When evaluating facial attractiveness, participants may failto notice a radical change to the outcome of their choice, according toa study by researchers at Lund University, Sweden, and New YorkUniversity. Equally surprising, the study shows that participants mayproduce confabulatory reports when asked to describe the reasons behindtheir choices. The findings appear in the October 7 issue of Science.
Theauthors on this paper are Petter Johansson, a graduate student; LarsHall, a researcher; Sverker Sikström, an assistant professor; all fromLund University Cognitive Science; and Andreas Olsson, a graduatestudent in NYU's Department of Psychology.
Researchers showedpicture-pairs of female faces to the participants and asked them tochoose which face in each pair they found most attractive. In addition,immediately after their choice, they were asked to verbally describethe reasons for choosing the way they did. Unknown to the participants,on certain trials, a card magic trick was used to secretly exchange oneface for the other. Thus, on these trials, the outcome of the choicebecame the opposite of what they intended.
The researchersmeasured whether the participants noticed that something went wrongwith their choice, both concurrently, during the experimental task, andretrospectively through a post-experimental interview. Less than 10% ofall manipulations were detected immediately by the participants, andcounting all forms of detection no more than a fifth of all manipulatedtrials were exposed. The researchers call this effect choice blindness.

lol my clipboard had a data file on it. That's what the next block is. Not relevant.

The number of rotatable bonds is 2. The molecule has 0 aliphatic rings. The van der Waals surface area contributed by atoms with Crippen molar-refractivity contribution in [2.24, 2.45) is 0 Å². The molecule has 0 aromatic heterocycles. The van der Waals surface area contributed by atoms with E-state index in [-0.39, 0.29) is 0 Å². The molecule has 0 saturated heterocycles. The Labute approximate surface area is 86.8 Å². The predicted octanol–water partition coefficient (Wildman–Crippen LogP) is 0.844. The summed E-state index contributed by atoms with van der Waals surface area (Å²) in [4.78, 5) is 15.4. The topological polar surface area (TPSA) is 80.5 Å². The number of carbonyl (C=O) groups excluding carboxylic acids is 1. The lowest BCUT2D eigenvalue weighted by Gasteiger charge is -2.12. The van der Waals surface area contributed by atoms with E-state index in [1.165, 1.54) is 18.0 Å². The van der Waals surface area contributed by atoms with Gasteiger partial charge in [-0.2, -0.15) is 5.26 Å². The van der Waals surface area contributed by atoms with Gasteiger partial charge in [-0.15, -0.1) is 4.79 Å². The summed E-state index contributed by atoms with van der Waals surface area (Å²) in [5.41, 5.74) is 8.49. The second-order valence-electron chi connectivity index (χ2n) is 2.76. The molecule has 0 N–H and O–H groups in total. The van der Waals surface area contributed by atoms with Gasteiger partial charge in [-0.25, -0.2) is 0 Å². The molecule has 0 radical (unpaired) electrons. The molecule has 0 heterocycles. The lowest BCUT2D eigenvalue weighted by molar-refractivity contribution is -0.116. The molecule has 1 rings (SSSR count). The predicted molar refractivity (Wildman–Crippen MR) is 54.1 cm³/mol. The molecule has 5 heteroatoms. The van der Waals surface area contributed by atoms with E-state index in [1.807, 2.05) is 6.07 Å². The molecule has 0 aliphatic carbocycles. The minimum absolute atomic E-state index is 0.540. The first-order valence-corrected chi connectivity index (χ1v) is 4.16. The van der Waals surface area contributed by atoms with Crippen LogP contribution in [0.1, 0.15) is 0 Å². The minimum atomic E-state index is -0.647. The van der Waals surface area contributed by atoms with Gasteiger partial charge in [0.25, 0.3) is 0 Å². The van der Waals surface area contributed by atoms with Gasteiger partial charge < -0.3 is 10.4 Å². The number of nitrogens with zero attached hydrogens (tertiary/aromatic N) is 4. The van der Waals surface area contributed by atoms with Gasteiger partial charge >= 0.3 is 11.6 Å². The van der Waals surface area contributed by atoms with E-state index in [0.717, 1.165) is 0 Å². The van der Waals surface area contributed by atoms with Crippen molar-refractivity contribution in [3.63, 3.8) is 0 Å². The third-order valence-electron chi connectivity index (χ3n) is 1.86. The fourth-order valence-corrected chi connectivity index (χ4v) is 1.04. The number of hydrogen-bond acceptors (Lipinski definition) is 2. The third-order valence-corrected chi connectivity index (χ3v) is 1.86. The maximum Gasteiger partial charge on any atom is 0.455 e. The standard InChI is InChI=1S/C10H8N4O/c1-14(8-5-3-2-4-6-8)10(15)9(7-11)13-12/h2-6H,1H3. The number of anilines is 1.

Theoriesabout decision-making generally assume that we recognize when ourintentions and the outcome of our choices do not match up, but thisstudy shows that this assumption is not necessarily correct. Byshedding new light on the links between intentions and outcomes, theseresults challenges both current theories of decision making, and commonsense notions of choice and self-knowledge.
The researchers alsosought to understand if the verbal reports given by the participantsdiffered between the faces that they actually chose, and the ones thatthey ended up with in a manipulated trial. "Based on common sense aloneone might suspect that the reports given for normal trials and for themanipulated trials would differ in many ways", said Hall. "After all,revealing the reasons behind a choice is something we very often do ineveryday life. But revealing the reasons behind a choice we did notmake is a very strange thing indeed."
However, using a variety ofmeasures, the researchers found that the two types of reports wereremarkably similar. ''When asked to motivate their choices, theparticipants delivered their verbal reports with the same confidence,and with the same level of detail and emotionality for the faces thatthat were not chosen, as for the ones that were actually chosen''Johansson said.
Despite the intimate familiarity we have witheveryday decision making, it is very difficult to determine what we canknow about this process from the 'inside', by reflection andintrospection. A great barrier for scientific research in this domainis the nature of subjectivity. How can researchers ever verify thereports of the participants involved, when they have no means ofchallenging them? But by using choice blindness as an instrument, theresearchers were able to 'get between' the decisions of theparticipants and the outcomes they were presented with. "Our experimentintroduces an entirely novel methodology that can be used toinvestigate choice and introspection'' Hall said. ''This may lead to animproved understanding of the processes behind both truthful andconfabulatory reports''
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